Singer, Lemon, Nutmeg, Oraiige, Pimento,
Peach and Ratafia. These are excellent articles
to give a fine flavor to pies, cakes, &c.
Ladies and gentlemen are respoctfully invited
to call and examine my stock.
mar2l L. D. DOLBEARE.
? ?53 ^
g "<C H 2
o <
? ??I p-l
Sh w
Pm S 5 H
Bounty Lands.
Tho undersigned will devote his attontien
to the prosecution of claims l'or bounty
lands, under the net of Congress ot* March
3d. 1855, giving to each person who was en
gaped in tho military service of the United
States lor fourteen days or more, 160 acres of
The widows and minor children of soldiers
who served as aforesaid are also entitled.
Persons who have heretofore received land for
military services, will receiver, warrant for as
much more as will make in tho whoie. 1(S0 acres.
Soldiers of the war of 1S12, and others, who
wish their claims promptly attended to, will
please call on NORVAL LEWIS.
Clarksburg Va., March 14th, 1S55.?8m
Electro-Galvanic Ring's.
rItO those persons who are afflicted with Fits
A Rheumatism or Gout, it is especially recom
mended; is perfectly harmless, and may be appli
ed in all cases with tho greatest safety. Its effi
cacy ie undisputed, never having been known to
fail in producing immediate relief and nltimate
cure. Its influence on tho nervous system is as
tonishing; in short, it has received the approba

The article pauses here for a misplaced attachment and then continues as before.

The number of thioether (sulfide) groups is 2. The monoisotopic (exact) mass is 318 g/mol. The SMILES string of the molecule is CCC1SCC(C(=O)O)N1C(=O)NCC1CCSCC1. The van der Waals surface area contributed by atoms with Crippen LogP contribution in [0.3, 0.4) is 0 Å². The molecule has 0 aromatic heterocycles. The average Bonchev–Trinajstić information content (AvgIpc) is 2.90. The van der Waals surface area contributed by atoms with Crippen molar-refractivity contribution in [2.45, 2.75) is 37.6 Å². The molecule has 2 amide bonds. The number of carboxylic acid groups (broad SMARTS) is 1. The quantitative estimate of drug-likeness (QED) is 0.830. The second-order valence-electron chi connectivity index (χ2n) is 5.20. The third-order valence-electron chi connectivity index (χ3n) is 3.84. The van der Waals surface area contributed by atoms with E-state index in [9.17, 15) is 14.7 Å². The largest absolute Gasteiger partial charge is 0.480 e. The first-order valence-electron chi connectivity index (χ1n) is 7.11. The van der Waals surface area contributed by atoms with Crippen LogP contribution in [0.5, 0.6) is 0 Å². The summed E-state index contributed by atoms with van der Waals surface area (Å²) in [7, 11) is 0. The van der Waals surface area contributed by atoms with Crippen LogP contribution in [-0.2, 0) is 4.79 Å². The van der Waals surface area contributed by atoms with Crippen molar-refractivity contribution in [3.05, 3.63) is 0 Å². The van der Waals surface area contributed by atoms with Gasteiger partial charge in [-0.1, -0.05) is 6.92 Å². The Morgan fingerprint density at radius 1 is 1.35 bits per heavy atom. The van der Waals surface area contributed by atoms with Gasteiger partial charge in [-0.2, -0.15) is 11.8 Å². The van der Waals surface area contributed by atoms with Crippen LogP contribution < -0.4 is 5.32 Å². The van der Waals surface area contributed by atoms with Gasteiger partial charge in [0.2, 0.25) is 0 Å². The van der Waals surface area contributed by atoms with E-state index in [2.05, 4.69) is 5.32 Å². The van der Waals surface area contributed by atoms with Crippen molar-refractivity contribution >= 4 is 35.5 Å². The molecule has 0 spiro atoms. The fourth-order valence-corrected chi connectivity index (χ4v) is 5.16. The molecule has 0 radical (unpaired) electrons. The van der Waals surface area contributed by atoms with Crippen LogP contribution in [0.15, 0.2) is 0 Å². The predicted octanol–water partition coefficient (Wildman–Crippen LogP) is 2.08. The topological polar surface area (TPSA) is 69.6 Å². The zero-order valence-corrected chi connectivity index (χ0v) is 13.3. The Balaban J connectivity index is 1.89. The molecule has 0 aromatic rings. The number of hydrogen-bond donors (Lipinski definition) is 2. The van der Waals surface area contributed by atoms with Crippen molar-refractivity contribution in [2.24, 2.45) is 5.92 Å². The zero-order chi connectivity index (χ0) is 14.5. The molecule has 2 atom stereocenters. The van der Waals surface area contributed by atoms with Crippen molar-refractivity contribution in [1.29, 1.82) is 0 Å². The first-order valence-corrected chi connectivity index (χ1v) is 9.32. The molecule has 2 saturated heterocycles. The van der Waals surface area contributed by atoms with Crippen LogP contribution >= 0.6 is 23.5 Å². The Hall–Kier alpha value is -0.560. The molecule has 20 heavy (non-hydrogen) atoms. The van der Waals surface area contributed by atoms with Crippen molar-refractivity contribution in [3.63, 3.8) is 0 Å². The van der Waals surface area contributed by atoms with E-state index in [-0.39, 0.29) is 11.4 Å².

tion of the most eminent of the medical profes
sion, who have pronounced it to be the most im
portant of modern scientific inventions. Price
25 oonts only. Forsale by
-n v r , J0HK K- MURPHY.
Clarksburg, July 13,1354.
_ Selling Out at Cost.
T*HE subscriber respectfully begs leave to in
X form the public that he has purchased the
sntire stock of goods recently owned by M. A.
Feuuings, in West Union, Doddridge county,
pyhich he will sell upon the most reasonable
erms. Country produce taken in exchange for
roods. WAI. SMITH.
April 11th, 1355.?3m
E>OTASH.?A new supply of Potash, jnst re
fc wived an<t for sale by J. L.CARR.
Good Bo^fWarii,
$08 Broadway, New York. In order to ao
comrnodatB " the people" residing in "?U parte of
tWKiltecf 8Ut^tWPhbliahora will forward by
Mffnrn of-tlie wiasi mail, any.book nanied in the
following; list. Tho postage Will be prepaid by
them at the New York office. By this arrange
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cent, is i saved to the purchaser. All letters eon- |
taining orders should be postpaid, and directed
as follows.
30S Broadway, N. Y.
Constitution of Man. By Goo. Combe. Tho
on) v authorized American Edition. With twen
ty Engravings and a Portrait of tho Anthor.?
Price, muslin, S7 cents.